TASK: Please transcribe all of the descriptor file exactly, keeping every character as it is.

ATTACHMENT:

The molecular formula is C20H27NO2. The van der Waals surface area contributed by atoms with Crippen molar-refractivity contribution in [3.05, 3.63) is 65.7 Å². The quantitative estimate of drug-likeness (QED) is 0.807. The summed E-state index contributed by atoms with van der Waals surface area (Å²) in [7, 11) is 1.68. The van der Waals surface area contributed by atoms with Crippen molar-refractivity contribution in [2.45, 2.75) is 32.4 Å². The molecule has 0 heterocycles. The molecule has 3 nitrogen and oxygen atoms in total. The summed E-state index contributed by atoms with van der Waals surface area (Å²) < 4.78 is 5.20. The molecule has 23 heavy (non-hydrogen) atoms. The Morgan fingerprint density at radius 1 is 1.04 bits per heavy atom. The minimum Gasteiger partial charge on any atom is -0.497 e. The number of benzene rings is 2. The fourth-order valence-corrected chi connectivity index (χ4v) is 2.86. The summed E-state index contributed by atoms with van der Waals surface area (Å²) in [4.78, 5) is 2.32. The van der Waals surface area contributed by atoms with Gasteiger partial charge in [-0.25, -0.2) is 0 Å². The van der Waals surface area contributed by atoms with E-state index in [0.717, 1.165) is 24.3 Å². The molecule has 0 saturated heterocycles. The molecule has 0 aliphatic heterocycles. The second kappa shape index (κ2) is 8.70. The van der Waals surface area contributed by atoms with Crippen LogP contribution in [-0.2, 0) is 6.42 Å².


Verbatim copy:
The molecular formula is C20H27NO2. The van der Waals surface area contributed by atoms with Crippen molar-refractivity contribution in [3.05, 3.63) is 65.7 Å². The quantitative estimate of drug-likeness (QED) is 0.807. The summed E-state index contributed by atoms with van der Waals surface area (Å²) in [7, 11) is 1.68. The van der Waals surface area contributed by atoms with Crippen molar-refractivity contribution in [2.45, 2.75) is 32.4 Å². The molecule has 0 heterocycles. The molecule has 3 nitrogen and oxygen atoms in total. The summed E-state index contributed by atoms with van der Waals surface area (Å²) < 4.78 is 5.20. The molecule has 23 heavy (non-hydrogen) atoms. The Morgan fingerprint density at radius 1 is 1.04 bits per heavy atom. The minimum Gasteiger partial charge on any atom is -0.497 e. The number of benzene rings is 2. The fourth-order valence-corrected chi connectivity index (χ4v) is 2.86. The summed E-state index contributed by atoms with van der Waals surface area (Å²) in [4.78, 5) is 2.32. The van der Waals surface area contributed by atoms with Gasteiger partial charge in [-0.25, -0.2) is 0 Å². The van der Waals surface area contributed by atoms with E-state index in [0.717, 1.165) is 24.3 Å². The molecule has 0 saturated heterocycles. The molecule has 0 aliphatic heterocycles. The second kappa shape index (κ2) is 8.70. The van der Waals surface area contributed by atoms with Crippen LogP contribution in [-0.2, 0) is 6.42 Å².